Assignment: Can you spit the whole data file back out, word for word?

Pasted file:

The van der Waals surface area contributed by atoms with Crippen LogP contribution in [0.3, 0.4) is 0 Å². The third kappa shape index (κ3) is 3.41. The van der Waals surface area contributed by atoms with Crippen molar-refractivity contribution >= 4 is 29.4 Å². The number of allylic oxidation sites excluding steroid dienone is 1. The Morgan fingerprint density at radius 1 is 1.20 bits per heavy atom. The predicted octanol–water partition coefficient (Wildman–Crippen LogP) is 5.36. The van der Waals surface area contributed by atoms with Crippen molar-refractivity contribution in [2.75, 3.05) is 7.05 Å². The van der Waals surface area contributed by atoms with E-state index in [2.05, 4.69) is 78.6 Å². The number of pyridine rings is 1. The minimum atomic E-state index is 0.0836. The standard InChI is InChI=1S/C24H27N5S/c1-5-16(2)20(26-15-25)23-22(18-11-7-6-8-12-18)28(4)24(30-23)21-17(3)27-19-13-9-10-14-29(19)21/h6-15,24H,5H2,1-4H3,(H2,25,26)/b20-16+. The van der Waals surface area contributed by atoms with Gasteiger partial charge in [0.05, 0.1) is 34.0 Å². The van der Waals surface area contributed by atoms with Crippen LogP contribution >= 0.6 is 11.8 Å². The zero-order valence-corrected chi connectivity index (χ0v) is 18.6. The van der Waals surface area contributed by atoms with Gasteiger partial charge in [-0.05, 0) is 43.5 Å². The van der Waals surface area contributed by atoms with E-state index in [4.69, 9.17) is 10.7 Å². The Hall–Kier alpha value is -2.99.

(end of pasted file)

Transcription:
The van der Waals surface area contributed by atoms with Crippen LogP contribution in [0.3, 0.4) is 0 Å². The third kappa shape index (κ3) is 3.41. The van der Waals surface area contributed by atoms with Crippen molar-refractivity contribution >= 4 is 29.4 Å². The number of allylic oxidation sites excluding steroid dienone is 1. The Morgan fingerprint density at radius 1 is 1.20 bits per heavy atom. The predicted octanol–water partition coefficient (Wildman–Crippen LogP) is 5.36. The van der Waals surface area contributed by atoms with Crippen molar-refractivity contribution in [2.75, 3.05) is 7.05 Å². The van der Waals surface area contributed by atoms with E-state index in [2.05, 4.69) is 78.6 Å². The number of pyridine rings is 1. The minimum atomic E-state index is 0.0836. The standard InChI is InChI=1S/C24H27N5S/c1-5-16(2)20(26-15-25)23-22(18-11-7-6-8-12-18)28(4)24(30-23)21-17(3)27-19-13-9-10-14-29(19)21/h6-15,24H,5H2,1-4H3,(H2,25,26)/b20-16+. The van der Waals surface area contributed by atoms with Gasteiger partial charge in [0.05, 0.1) is 34.0 Å². The van der Waals surface area contributed by atoms with Crippen LogP contribution >= 0.6 is 11.8 Å². The zero-order valence-corrected chi connectivity index (χ0v) is 18.6. The van der Waals surface area contributed by atoms with Gasteiger partial charge in [-0.05, 0) is 43.5 Å². The van der Waals surface area contributed by atoms with E-state index in [4.69, 9.17) is 10.7 Å². The Hall–Kier alpha value is -2.99.